AMY GOODMAN: And what would you have told him if you had met with him, Fernando García?
FERNANDO GARCÍA: The first thing is that, please, President, you are not — what we believe is that you are not a racist, you are not anti-immigrant. Don’t use Title 42. Don’t expand it. You were against it. You criticized it before. And now you’re expanding it. And now you are setting out to expel thousands and thousands of people to Mexico, to where there is a lot of violence.
Secondly, give the people that is here already, are already across the border, an opportunity to find a process for them, I mean, because you have left them in the limbo. I mean, you are just offering them expulsions. And there’s a lot of families, a lot of children, that they don’t know — they don’t have a place to go. And they’re suffering a very harsh policy that you, President, are embracing.
And thirdly, I think it is very important that the president understand that we need a more welcoming infrastructure at the border, because whatever we’re doing on the ground — NGOs, churches, local cities — is not enough, and it’s not sustainable. This is something that the federal government broke. I mean, not only this administration, but previous administrations, they broke the system. So they need to fix it.
AMY GOODMAN: I want to bring Guerline Jozef into this conversation, executive director of the Haitian Bridge Alliance. And I want to ask you about this program that they’ve said they expanded in the last few days, calling it the humanitarian parole program, saying they would accept up to 30,000 migrants per month from Cuba, Haiti, Nicaragua, Venezuela. But what wasn’t talked about as much is they’re expelling up to 30,000 migrants a month who cross without applying. Can you talk about what exactly this means?
GUERLINE JOZEF: Good morning. Thank you so much, Amy, for having me again.
Honestly, this is where we once again see they bring a program that is supposed to be welcoming about 30,000 people from the four countries you mentioned — Haiti, Cuba, Nicaragua and Venezuela — but, in reality, this is causing a lot of confusions, because at the same time the accord between the United States and Mexico is for them to return 30,000 people from those countries back to Mexico if they try to seek asylum, if they try to seek protection, outside of those parameters. And we see that as an extension of the Title 42 that we have been fighting very hard for them to end. So, now we have this little carrot, where they say, “OK, we are going to allow 30,000 people,” but at the same time, what that policy does, it closes any other avenues for people to come and seek asylum.
AMY GOODMAN: Finally — we’re having a little trouble with your sound, but I wanted to ask you — you’re in Mexico City right now? Can you talk about — oh, not in Mexico City right now, but you spend a lot of time there. And you have been looking at the effects of the policy particularly on Haitians. You’re one of the only Black-led organizations that deals with Black refugees, especially Haitians, coming up over the border. Can you talk about those that are left behind in Mexico and what happens to them?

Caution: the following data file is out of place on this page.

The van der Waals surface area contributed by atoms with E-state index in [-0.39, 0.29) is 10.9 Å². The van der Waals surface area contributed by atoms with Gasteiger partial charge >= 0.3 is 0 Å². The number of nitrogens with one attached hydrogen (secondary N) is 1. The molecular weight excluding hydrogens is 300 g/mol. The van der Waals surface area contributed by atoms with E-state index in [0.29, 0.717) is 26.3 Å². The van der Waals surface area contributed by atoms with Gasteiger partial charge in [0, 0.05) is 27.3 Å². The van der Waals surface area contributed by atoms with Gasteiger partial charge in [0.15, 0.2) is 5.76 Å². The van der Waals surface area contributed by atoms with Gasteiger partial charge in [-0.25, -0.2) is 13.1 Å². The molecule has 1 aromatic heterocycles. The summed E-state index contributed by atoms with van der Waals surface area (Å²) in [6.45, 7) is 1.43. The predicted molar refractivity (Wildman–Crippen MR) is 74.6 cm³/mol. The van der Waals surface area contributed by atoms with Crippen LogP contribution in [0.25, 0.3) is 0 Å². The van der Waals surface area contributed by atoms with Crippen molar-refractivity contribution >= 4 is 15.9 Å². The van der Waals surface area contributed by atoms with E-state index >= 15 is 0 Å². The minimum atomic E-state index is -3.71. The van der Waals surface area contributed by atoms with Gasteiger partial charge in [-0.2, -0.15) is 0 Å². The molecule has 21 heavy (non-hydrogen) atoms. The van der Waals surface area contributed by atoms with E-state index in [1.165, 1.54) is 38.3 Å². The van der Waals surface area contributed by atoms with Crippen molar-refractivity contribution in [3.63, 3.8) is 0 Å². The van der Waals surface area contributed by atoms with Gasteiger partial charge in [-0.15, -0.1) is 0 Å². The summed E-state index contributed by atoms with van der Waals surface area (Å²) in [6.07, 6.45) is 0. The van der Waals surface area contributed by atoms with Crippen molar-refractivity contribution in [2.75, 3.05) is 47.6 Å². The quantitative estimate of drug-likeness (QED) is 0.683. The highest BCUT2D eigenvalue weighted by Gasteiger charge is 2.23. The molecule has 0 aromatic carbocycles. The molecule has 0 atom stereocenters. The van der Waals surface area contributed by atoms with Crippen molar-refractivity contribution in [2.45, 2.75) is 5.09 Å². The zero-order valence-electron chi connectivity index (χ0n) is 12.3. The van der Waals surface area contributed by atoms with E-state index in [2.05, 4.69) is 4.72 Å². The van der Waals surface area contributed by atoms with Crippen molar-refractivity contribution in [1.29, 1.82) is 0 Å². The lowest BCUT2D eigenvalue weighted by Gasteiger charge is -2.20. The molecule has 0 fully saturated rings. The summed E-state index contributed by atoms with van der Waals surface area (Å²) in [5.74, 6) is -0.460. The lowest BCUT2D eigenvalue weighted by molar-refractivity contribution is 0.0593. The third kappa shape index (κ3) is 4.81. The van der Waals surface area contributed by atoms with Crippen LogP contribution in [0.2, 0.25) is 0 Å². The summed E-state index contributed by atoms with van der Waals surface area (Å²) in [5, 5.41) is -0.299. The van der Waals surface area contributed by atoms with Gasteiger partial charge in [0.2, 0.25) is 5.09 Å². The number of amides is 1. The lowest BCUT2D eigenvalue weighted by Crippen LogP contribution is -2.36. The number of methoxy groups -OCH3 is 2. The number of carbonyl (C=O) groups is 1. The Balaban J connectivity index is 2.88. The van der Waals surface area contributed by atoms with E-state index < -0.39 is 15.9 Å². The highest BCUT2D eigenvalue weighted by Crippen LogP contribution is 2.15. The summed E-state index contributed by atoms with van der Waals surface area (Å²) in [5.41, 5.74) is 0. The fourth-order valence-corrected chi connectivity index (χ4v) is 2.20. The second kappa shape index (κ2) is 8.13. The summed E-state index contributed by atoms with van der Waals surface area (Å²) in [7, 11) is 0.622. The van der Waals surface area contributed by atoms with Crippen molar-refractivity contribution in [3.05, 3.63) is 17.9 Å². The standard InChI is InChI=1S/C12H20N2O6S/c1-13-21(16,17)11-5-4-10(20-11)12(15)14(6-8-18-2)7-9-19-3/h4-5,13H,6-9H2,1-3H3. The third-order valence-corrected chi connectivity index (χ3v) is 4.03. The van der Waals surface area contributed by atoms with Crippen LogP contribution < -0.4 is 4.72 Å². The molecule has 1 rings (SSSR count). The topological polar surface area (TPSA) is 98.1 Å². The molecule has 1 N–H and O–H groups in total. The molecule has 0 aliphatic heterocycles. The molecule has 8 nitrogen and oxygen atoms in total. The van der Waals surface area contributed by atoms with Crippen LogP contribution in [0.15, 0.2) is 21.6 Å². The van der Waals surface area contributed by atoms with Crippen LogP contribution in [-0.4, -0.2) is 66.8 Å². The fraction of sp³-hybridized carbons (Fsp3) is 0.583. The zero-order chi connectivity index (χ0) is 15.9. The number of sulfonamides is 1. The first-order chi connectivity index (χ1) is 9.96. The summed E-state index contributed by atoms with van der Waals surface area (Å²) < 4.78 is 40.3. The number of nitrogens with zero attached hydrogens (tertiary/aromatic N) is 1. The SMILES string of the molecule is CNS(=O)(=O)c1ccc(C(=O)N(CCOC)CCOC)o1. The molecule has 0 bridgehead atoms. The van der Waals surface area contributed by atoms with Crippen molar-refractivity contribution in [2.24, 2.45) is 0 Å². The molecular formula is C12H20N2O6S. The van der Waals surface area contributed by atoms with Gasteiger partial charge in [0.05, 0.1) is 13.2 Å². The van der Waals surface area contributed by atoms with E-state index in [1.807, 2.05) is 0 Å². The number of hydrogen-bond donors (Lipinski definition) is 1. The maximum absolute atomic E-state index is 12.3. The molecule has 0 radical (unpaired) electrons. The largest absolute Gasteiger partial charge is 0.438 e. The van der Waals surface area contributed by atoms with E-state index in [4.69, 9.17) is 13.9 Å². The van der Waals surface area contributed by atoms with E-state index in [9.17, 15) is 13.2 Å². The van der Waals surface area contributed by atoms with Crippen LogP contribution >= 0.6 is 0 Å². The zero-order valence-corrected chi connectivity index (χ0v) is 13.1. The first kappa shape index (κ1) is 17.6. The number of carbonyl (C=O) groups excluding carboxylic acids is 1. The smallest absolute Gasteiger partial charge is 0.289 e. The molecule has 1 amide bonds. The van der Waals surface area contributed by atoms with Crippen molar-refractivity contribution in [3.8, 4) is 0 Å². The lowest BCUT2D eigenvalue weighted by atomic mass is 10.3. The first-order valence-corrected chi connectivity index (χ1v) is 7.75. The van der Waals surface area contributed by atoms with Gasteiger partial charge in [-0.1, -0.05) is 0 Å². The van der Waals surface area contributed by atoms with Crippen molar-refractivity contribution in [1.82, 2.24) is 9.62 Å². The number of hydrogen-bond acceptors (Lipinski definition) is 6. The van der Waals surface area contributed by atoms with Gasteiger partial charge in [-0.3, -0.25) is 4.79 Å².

GUERLINE JOZEF: Right now if you are in Mexico from one of those four countries and you try to enter the United States outside of that parole program, you will be barred from entering. You will be returned to Mexico, and you will be barred from participating in the future to get that protection that you seek. So, what the president said is to wait and stay where you are. But the reality is, when you have a woman who was gang-raped in a country like Haiti or fleeing Cuba, Venezuela and Nicaragua, in the Darién, and this comes out when they arrive, they have absolutely no way to get protection, because what is required for them, they have to have a passport. In addition to having a passport, they have to have a sponsor in the United States who agrees to sponsor them. The reality is, this program would be closed to the most vulnerable people, especially those who are in mobility, whether they are in the Darién forest dying right now or they’re in Guatemala or other places, because if they try to cross any other countries to make it to the United States, they will be barred from even participating in getting any type of protection.
AMY GOODMAN: Well, Guerline Jozef, we want to thank you for being with us, executive director of the Haitian Bridge Alliance. And thank you to Fernando García. Fernando, if you’re still there, I have one last question, and that is, yes, President Biden is now meeting with AMLO, with the Mexican president, and the Canadian prime minister in a North American Leaders’ Conference right now in Mexico City. What do you think Mexico needs to do, and what the United States should be partnering with Mexico around right now?
FERNANDO GARCÍA: You know, I’m very sure that Mexico do not have to do the dirty immigration enforcement work of the United States. I mean, this idea that we’re going to have 30,000 refugees and migrants being sent to Mexico every month in the midst of this violence — I mean, you’ve heard that there is this violence in Juárez, in Sinaloa, even in Mexico City. So, just the idea that we’re sending migrants to a very violent situation, it is not a solution. I think Mexico should actually stand their ground and say, “We’re not going to accept anything that violates international human rights, that violates the basic right to ask for asylum,” which the United States has been violating. So, I think they need to adhere to the — and uphold the asylum laws that they are breaking right now.
AMY GOODMAN: I want to thank you, Fernando García, executive director of Border Network for Human Rights, speaking to us from El Paso, Texas, where President Biden visited yesterday, for the first time as president going to the southern border. Tomorrow, we’ll talk about his meeting in Mexico. We thank you both for being with us.
Next up, Harvard University’s Kennedy School of Government facing outcry after rescinding a fellowship to Ken Roth, the former head of Human Rights Watch, over Human Rights Watch’s criticism of Israel’s human rights record. Stay with us.